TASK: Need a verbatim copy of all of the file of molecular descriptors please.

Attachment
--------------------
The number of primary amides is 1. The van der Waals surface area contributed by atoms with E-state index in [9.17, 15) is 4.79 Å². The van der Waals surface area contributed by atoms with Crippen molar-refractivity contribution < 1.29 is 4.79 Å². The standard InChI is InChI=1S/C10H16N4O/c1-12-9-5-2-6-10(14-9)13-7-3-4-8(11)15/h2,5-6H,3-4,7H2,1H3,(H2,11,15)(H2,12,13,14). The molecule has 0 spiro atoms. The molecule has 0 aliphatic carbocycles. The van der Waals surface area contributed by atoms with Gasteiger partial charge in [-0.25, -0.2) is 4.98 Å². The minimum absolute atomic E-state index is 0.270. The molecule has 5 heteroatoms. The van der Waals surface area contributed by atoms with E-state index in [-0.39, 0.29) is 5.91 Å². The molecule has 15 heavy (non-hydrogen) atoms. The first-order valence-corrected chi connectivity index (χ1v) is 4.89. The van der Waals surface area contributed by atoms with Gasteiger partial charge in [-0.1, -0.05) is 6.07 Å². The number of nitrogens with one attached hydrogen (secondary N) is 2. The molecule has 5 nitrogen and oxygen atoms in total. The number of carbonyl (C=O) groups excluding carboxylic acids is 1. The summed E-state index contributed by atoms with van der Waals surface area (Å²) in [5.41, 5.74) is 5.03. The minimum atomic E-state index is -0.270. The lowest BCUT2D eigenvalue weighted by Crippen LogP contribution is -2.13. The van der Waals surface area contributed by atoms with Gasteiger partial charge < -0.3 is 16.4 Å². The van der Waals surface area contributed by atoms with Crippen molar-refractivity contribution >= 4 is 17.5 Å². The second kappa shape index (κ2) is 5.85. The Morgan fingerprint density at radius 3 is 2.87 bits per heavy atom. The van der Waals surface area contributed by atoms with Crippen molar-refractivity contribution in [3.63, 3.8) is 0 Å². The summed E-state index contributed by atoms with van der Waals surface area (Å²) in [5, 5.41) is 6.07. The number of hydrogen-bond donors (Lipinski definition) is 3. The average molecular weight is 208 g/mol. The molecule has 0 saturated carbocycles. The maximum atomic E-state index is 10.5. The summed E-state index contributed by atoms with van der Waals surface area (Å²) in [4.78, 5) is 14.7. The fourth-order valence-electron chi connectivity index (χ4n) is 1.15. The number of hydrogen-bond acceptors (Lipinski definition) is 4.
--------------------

The number of primary amides is 1. The van der Waals surface area contributed by atoms with E-state index in [9.17, 15) is 4.79 Å². The van der Waals surface area contributed by atoms with Crippen molar-refractivity contribution < 1.29 is 4.79 Å². The standard InChI is InChI=1S/C10H16N4O/c1-12-9-5-2-6-10(14-9)13-7-3-4-8(11)15/h2,5-6H,3-4,7H2,1H3,(H2,11,15)(H2,12,13,14). The molecule has 0 spiro atoms. The molecule has 0 aliphatic carbocycles. The van der Waals surface area contributed by atoms with Gasteiger partial charge in [-0.25, -0.2) is 4.98 Å². The minimum absolute atomic E-state index is 0.270. The molecule has 5 heteroatoms. The van der Waals surface area contributed by atoms with E-state index in [-0.39, 0.29) is 5.91 Å². The molecule has 15 heavy (non-hydrogen) atoms. The first-order valence-corrected chi connectivity index (χ1v) is 4.89. The van der Waals surface area contributed by atoms with Gasteiger partial charge in [-0.1, -0.05) is 6.07 Å². The number of nitrogens with one attached hydrogen (secondary N) is 2. The molecule has 5 nitrogen and oxygen atoms in total. The number of carbonyl (C=O) groups excluding carboxylic acids is 1. The summed E-state index contributed by atoms with van der Waals surface area (Å²) in [5.41, 5.74) is 5.03. The minimum atomic E-state index is -0.270. The lowest BCUT2D eigenvalue weighted by Crippen LogP contribution is -2.13. The van der Waals surface area contributed by atoms with Gasteiger partial charge < -0.3 is 16.4 Å². The van der Waals surface area contributed by atoms with Crippen molar-refractivity contribution >= 4 is 17.5 Å². The second kappa shape index (κ2) is 5.85. The Morgan fingerprint density at radius 3 is 2.87 bits per heavy atom. The van der Waals surface area contributed by atoms with Crippen molar-refractivity contribution in [3.63, 3.8) is 0 Å². The summed E-state index contributed by atoms with van der Waals surface area (Å²) in [5, 5.41) is 6.07. The number of hydrogen-bond donors (Lipinski definition) is 3. The average molecular weight is 208 g/mol. The molecule has 0 saturated carbocycles. The maximum atomic E-state index is 10.5. The summed E-state index contributed by atoms with van der Waals surface area (Å²) in [4.78, 5) is 14.7. The fourth-order valence-electron chi connectivity index (χ4n) is 1.15. The number of hydrogen-bond acceptors (Lipinski definition) is 4.